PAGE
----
The key goal of an organisation is that PM must evolve from a basic skill to possessing expert skill so that it can reflect a better chance of predicting obstacles and then working around them so that delivery of the project happens at the targeted time lines. This is the most important aspect to remember. There is no point mastering the skill set of the delivery of the project is off the time target.
Why PM fails
This takes us to the area of why PM fails in a company be it private of public sector. According to Standish Group that conducts global surveys on this area it has been revealed that only 17% projects ultimately gets delivered on time. Almost 50% of the projects are forced to change their targeted delivery dates whilst 33% of the projects get cancelled.
In the United States alone last year it has been valued that the cost of non delivery of projects on time has been a staggering 80 billion dollars that gives us an idea on how important this skill is in today’s environment. I guess it’s important for organisations in Sri Lanka to do a similar exercise so that it tells us how important it is that every business executive of today must be Project Management savvy.
One reason why projects fail is due to clear demarcations not being agreed at the outset. Poor leadership is when one has to be clearly appointed formally, and finally the non availability of funds at the right time. I guess in Sri Lanka the latter is very real especially in the public sector but in the private sector it has more to do with non allocation of funding for core activity.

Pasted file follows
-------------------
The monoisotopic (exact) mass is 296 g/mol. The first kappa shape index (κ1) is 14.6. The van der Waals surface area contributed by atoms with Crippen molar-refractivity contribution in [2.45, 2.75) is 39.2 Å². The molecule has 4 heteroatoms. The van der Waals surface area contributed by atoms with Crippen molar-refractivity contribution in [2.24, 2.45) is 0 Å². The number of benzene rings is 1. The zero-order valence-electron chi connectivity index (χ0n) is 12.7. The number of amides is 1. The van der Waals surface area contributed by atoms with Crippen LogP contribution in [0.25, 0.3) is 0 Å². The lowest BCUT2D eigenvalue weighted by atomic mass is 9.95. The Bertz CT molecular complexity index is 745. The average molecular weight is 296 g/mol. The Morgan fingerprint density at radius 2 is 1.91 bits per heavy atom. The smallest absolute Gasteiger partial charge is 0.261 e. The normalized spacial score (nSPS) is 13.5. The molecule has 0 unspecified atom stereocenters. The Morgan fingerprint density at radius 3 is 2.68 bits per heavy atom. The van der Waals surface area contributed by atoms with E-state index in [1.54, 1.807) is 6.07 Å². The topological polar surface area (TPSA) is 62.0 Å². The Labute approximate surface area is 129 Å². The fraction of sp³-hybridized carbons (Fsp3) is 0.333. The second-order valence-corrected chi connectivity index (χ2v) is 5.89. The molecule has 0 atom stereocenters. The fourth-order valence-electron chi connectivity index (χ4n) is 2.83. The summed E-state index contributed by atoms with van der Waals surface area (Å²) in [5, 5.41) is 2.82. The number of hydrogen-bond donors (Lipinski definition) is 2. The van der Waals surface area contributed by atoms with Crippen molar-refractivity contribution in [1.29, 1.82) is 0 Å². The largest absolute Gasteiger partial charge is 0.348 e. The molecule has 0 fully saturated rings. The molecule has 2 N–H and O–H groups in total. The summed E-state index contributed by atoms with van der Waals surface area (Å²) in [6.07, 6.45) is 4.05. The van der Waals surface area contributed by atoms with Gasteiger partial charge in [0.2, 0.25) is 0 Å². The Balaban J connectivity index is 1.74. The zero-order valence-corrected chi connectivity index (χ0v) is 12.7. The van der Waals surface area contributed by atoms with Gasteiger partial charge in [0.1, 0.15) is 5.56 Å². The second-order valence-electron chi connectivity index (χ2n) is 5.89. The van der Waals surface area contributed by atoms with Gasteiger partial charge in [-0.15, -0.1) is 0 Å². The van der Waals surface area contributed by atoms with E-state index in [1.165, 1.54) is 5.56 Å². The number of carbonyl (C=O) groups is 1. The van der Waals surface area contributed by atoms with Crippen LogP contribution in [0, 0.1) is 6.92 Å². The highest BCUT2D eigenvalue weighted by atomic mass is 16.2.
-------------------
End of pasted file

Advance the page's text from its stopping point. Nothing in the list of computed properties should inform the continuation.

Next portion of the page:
The logic being that until a project is completed there is no revenue coming into an organisation — take for instance the project team that delivered the new brand Kik Cola as an example. Until the brand was launched to the market place, the revenue mechanism was not in operation, which means that every activity is a cost. Hence the only way out is to accurately budget the planned expenditure and stick to this cash outlay so that it does not become a stumbling block for the project team’s performance.
PM – ethical issues
Ethics is all about morality. Sir Francis Bacher refers to morality as a trait that tells an individual if a certain activity is right or wrong. Given that most projects are to do with large values there has to be a high degree of delivery on integrity. Some argue that corruption and development goes hand in hand but that does not hold ground in the strictest sense of PM.
It is also important to note that ethics do not change with time and the society that it operates in, which is why the selection of the leader plays an important part in the overall delivery projects in today’s world.
1) Organisations (private and public sector) must identify all the project teams that are operating in a company.
2) An audit must be done on the current performance based on delivery of tasks based on time lines agreed.
3) Identification of training gaps and careful skill training must be invested by the company.
4) The delivery of projects must be broken down to responsibility of the team and this must be included into the performance appraisal of the individual.
5) Highlight the importance of PM as a business skill for a new age business executive.
6) The Project Management process must be linked to a web system so that intelligence and leadership skill development techniques come into play.
(The writer is the Global Leadership Award recipient of the Association of Business Association/Global CEO forum and World Education Congress in 2012. He is an alumnus of Harvard University, Boston.)